Things not to do while camping | Coeur d’Alene Press
Camping advice can be good. It can save you a lot of headache and heartache
But I’m not going to tell you what to do in the great outdoors.
I’ll tell you what not to do – as in, don’t do what I did on a recent solo camping trip to Glacier National Park.
Starting with …
Don’t take your wife’s phone with you
I was about 200 miles from my drive to Glacier, MT when I found out I had my wife’s cell phone in my back pocket. And yes, I still had my phone too. Somehow, I guess it comes with old age, I absently picked up his phone, which looks a lot like mine.
I spent the next hour calling people and trying to get someone to come to our house and tell my wife I had her phone so she wouldn’t look for it yet.
I felt lousy leaving my wife without a phone and thought she would be pretty bored with me. A bad start for what should have been an epic journey.
So don’t lose your wife’s phone
A day later, I started to wonder what I had done with my wife’s phone. I was sure I put it under a car mat to keep it safe, but no. In the middle of a morning rain, I got everything out of the car and rocked everything. Nothing. I started to point out that not only had I picked up my wife’s phone, but now somehow lost it. It hampered my morning run to Iceberg Lake a bit, my favorite in the world. When I got back to the campsite I started checking with the rangers where a lost and found phone might end up. No lost cell phone sign. I felt worse. Later, when I got home, when I got cell phone reception again, I called her. I heard it vibrate. Under the car mat. Where I put it. Do not ask.
Don’t assume you will find a place to camp
I had planned to stop halfway to Glacier and pitch a tent. Instead, in a hurry, I drove all night to reach Glacier and figured I would camp at Apgar Campground inside the west entrance. Only, the sign said that the campsite was full and since it was near midnight and it was pitch dark, I had no choice but to sleep in the car. Terrible idea. I slept for maybe an hour as I fidgeted in the front seat, stretching back and down as far as I could. On the safe side, I was up at 5:30 a.m.
Do not bring a children’s tent
I have a perfectly good tent, 9 ‘by 9’. Did I bring it? No. Instead, I bought a cool little 5 ‘x 6’ from a thrift store for a few dollars which is more suitable for hobbits. I thought if I slept diagonally in it, I would fit in. I did – barely. It was not comfortable. But the real problem is that it poured rain on the second night. I had an awning over the tent, but every now and then it would fill with water around the edges and cascade down. My head and feet were getting wet, so I pulled back into the car. Not much better. A driving rain echo chamber. This time I slept for about 30 minutes. But again, I was up at 5.30pm!
Don’t camp near a stream if you’re paranoid
Shortly after setting up my camp, my neighbor told me that a moose had strayed, exactly when my tent was now standing. My campsite at Many Glacier was near the creek. Normally a great site. But every time I heard the brush moving, I was worried that it was a moose stomping on me or a grizzly eating me. It was kind of like my irrational fears when we lived in Kauai when I went swimming in Hanalei Bay. I was convinced a shark was going to emerge from the depths – and one day one of them did, about five minutes after leaving the water. Exactly where I had swam off the famous Hanalei Pier. Ha. I was right from the start.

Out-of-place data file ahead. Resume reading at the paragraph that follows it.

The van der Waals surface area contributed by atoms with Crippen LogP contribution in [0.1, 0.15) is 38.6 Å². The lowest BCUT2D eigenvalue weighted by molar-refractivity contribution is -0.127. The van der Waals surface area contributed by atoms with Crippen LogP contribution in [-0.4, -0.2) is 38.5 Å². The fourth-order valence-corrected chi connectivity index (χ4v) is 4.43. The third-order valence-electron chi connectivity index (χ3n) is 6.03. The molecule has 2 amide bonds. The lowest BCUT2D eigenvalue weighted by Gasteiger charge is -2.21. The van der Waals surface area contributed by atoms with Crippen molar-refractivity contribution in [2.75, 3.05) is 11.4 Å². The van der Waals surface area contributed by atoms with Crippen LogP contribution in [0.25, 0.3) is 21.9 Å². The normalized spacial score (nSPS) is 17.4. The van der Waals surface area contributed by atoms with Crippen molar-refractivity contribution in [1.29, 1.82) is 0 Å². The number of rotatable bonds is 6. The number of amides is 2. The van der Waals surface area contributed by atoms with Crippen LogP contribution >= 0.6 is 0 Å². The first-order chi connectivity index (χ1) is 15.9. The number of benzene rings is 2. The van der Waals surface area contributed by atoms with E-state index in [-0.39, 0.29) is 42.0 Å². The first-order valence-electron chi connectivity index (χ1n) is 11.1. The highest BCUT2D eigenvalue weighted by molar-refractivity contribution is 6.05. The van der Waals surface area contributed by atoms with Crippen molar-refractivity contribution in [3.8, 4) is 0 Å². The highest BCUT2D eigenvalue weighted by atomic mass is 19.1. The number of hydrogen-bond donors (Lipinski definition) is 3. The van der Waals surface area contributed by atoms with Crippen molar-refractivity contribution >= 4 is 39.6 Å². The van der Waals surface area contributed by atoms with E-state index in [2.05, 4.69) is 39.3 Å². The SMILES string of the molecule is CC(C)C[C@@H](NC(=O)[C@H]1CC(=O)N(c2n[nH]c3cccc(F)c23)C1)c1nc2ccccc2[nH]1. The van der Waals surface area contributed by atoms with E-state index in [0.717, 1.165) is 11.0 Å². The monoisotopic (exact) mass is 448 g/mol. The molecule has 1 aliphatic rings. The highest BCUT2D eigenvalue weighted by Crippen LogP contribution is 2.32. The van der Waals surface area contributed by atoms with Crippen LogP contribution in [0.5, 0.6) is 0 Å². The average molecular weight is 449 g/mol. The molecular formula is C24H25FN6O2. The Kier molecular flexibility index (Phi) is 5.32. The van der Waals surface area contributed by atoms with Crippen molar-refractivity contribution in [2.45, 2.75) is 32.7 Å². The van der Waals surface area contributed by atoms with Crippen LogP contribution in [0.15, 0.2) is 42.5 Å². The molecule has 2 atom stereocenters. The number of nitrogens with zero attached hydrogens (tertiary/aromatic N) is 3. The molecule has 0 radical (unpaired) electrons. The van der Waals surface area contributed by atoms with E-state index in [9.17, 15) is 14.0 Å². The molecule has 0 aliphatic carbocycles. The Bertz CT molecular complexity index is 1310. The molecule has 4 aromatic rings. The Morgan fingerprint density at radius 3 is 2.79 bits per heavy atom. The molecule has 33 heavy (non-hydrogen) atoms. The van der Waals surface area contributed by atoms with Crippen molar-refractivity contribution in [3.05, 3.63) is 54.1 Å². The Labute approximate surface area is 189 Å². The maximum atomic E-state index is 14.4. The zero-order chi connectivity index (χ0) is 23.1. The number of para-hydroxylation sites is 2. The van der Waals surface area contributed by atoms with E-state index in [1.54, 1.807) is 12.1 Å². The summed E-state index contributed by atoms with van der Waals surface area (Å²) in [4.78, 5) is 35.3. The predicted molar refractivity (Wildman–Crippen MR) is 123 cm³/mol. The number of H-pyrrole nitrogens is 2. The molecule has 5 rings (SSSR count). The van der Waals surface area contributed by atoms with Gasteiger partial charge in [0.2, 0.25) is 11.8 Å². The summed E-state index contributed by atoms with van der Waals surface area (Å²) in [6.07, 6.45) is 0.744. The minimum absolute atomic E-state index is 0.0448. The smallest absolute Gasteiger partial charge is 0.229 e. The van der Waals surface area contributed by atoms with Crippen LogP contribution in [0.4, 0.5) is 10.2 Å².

Do not use trekking poles if you are there to run
I bought a pair of these rods at a clearance sale and decided to give them a try. They are great – if you walk. If you came to run the trails like I did, not so good. They changed my mindset from an adventurous, jumping and soaring runner to a careful, shy walker. I told my wife later they made me feel like an old man with canes. She just smiled and nodded. I knew what she meant: “You’re an old man with canes.
Don’t walk for miles alone
After about six miles of hiking to Granite Park Chalet, I realized that I hadn’t seen another hiker for about an hour. In fact, the higher and longer I followed the trail, the fewer people I saw. As I sat on a rock in a vast meadow, the sun long gone, miles from the campsite and narrow paths on cliffs still to be walked through, I realized that if I fell, twisted an ankle, broke my leg, whatever, there would be no one around to help me. I could be stuck there. I came back but I had put myself in a bad situation. Still, being alone in the mountains was the best part of the trip.
Don’t worry too much
Two hours of sleep over two nights has zapped my brain. I wasn’t thinking clearly and had let the circumstances take hold of me. My carefree mind was gone. I let the worry – about a phone, a tent, the rain, visiting a grizzly bear at night, being away from home – taint what should have been. a glorious journey.
It all started by accidentally picking up my wife’s phone. But again, it’s really her fault. She left it where I could find it. She should have known better. When I got home she said she quickly realized that I must have picked up her phone and she wasn’t even mad at it.
Next time, I’ll know better.